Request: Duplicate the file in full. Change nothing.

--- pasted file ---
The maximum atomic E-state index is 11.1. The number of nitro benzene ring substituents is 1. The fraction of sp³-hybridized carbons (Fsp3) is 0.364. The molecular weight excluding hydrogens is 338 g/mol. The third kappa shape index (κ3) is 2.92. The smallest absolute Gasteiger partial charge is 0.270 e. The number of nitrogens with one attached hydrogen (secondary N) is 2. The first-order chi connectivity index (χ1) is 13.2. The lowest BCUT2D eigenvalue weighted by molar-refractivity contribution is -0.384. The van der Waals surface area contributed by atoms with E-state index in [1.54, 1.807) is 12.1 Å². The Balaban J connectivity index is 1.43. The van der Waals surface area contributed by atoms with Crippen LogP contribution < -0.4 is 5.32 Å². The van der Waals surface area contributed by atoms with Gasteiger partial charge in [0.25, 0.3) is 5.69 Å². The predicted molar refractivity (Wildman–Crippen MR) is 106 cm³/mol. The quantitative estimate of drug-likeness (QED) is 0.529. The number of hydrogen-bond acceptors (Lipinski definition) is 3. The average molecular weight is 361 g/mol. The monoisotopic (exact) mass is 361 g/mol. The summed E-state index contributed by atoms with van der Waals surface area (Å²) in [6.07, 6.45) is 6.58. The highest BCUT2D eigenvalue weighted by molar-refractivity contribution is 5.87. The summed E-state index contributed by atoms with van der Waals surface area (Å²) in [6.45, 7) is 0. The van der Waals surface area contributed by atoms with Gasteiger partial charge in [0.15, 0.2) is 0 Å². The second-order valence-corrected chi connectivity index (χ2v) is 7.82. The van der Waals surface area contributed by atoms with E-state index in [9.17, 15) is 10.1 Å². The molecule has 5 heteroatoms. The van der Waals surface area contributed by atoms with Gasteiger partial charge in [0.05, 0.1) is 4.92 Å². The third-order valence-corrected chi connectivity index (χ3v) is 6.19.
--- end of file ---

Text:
The maximum atomic E-state index is 11.1. The number of nitro benzene ring substituents is 1. The fraction of sp³-hybridized carbons (Fsp3) is 0.364. The molecular weight excluding hydrogens is 338 g/mol. The third kappa shape index (κ3) is 2.92. The smallest absolute Gasteiger partial charge is 0.270 e. The number of nitrogens with one attached hydrogen (secondary N) is 2. The first-order chi connectivity index (χ1) is 13.2. The lowest BCUT2D eigenvalue weighted by molar-refractivity contribution is -0.384. The van der Waals surface area contributed by atoms with E-state index in [1.54, 1.807) is 12.1 Å². The Balaban J connectivity index is 1.43. The van der Waals surface area contributed by atoms with Crippen LogP contribution < -0.4 is 5.32 Å². The van der Waals surface area contributed by atoms with Gasteiger partial charge in [0.25, 0.3) is 5.69 Å². The predicted molar refractivity (Wildman–Crippen MR) is 106 cm³/mol. The quantitative estimate of drug-likeness (QED) is 0.529. The number of hydrogen-bond acceptors (Lipinski definition) is 3. The average molecular weight is 361 g/mol. The monoisotopic (exact) mass is 361 g/mol. The summed E-state index contributed by atoms with van der Waals surface area (Å²) in [6.07, 6.45) is 6.58. The highest BCUT2D eigenvalue weighted by molar-refractivity contribution is 5.87. The summed E-state index contributed by atoms with van der Waals surface area (Å²) in [6.45, 7) is 0. The van der Waals surface area contributed by atoms with Gasteiger partial charge in [0.15, 0.2) is 0 Å². The second-order valence-corrected chi connectivity index (χ2v) is 7.82. The van der Waals surface area contributed by atoms with E-state index in [9.17, 15) is 10.1 Å². The molecule has 5 heteroatoms. The van der Waals surface area contributed by atoms with Gasteiger partial charge in [0.05, 0.1) is 4.92 Å². The third-order valence-corrected chi connectivity index (χ3v) is 6.19.